7. The opposition BNP staged sometimes massive protest rallies, starting late last year, to demand the government step aside for a neutral caretaker government before the 2024 election. The protests escalated into nationwide strikes and transportation blockades, and sometimes deadly violence.

    8. The government responded with mass arrests, arresting and jailing more than 20,000 opposition members since Oct. 28 alone, according to the local media and BNP. Authorities resorted to arresting family members of opposition activists as well. The pressure was high. The BNP formally announced it was boycotting the election on Nov. 30.

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    Police officials guard outside the headquarters of the Bangladesh Nationalist Party in Dhaka, Oct. 28, Nov. 23, 2023. [Mehedi Rana/BenarNews]

      9. The poll machinery rumbled along and Bangladesh’s Election Commission announced on Dec. 15 that of the 2,260 candidates running for elections, more than 700 had declared themselves to be independents. A majority of these so-called independents are Awami League members running against their party’s formal candidates, observers say, to present a facade of competition.

      10. And just to make absolutely sure the election is held peacefully, the Election Commission on Dec. 12 ordered a ban on all public gatherings and assemblies unrelated to election campaigning, from Dec. 18 until election day Jan. 7. Many critics called the move unconstitutional and aimed at preventing BNP protests.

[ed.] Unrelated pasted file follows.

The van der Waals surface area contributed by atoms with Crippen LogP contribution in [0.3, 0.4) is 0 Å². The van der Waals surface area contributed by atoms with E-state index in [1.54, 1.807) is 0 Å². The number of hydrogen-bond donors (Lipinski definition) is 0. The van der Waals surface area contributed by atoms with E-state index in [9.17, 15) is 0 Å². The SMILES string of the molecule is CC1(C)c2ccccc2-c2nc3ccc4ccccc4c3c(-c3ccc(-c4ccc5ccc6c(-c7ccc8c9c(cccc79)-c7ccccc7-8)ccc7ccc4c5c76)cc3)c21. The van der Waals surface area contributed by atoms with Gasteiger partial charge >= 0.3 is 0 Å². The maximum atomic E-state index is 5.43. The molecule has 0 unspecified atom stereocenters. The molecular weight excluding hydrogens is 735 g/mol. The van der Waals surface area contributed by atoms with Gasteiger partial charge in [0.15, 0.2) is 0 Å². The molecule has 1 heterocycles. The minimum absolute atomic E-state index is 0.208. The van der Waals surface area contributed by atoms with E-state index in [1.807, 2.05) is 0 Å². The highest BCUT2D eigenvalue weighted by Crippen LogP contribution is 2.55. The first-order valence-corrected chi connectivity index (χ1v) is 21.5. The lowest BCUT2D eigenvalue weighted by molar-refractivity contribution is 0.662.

Election ‘a staged drama’

      Bangladeshis are well aware of the Awami League’s machinations.

      BenarNews approached 34 voters in Bangladesh to offer their thoughts on the upcoming election, and fewer than half agreed to talk on the record.

      Mosleh Uddin Bijay, a student at Dhaka State College, recalled being told that general elections used to be like a festival occasion.

      “This can never be called an election – it’s a selection. This will merely rubber-stamp the renewal of the government’s tenure,” he told BenarNews.

      “It’s just a staged drama.”

      Voters queue at a voting center during the general election in Dhaka, Bangladesh, Dec. 30, 2018. [Mohammad Ponir Hossain/Reuters]

      For 55-year-old Dhaka security worker Nantu Hawladar Rana, the upcoming election is almost a make-believe event that is going to take place, he said.

      “Now, the Awami League’s official nominees are competing against the Awami League’s independent candidates,” he told BenarNews, expressing astonishment.

      “Is this how it’s supposed to be? I am a supporter of the Awami League party – but an election should consist of all parties.”

      Like Rana, other Awami league supporters, too, told BenarNews that in the absence of real competition, their votes wouldn’t matter.

      “My family and I have traditionally voted for the boat [the electoral symbol of the Awami League]. But it seems the Awami League doesn’t even need our voters anymore,” said Alak Kumar Sarkar, an employee at a private company.

      “The 2014 and 2018 elections occurred the way they wanted. Now, the Awami League has a proven template of how to stay in power. Why should they now involve the opposition in the election process and make it difficult?”

      Kamran Reza Chowdhury and Oyon Aman contributed to this story from Dhaka, Bangladesh.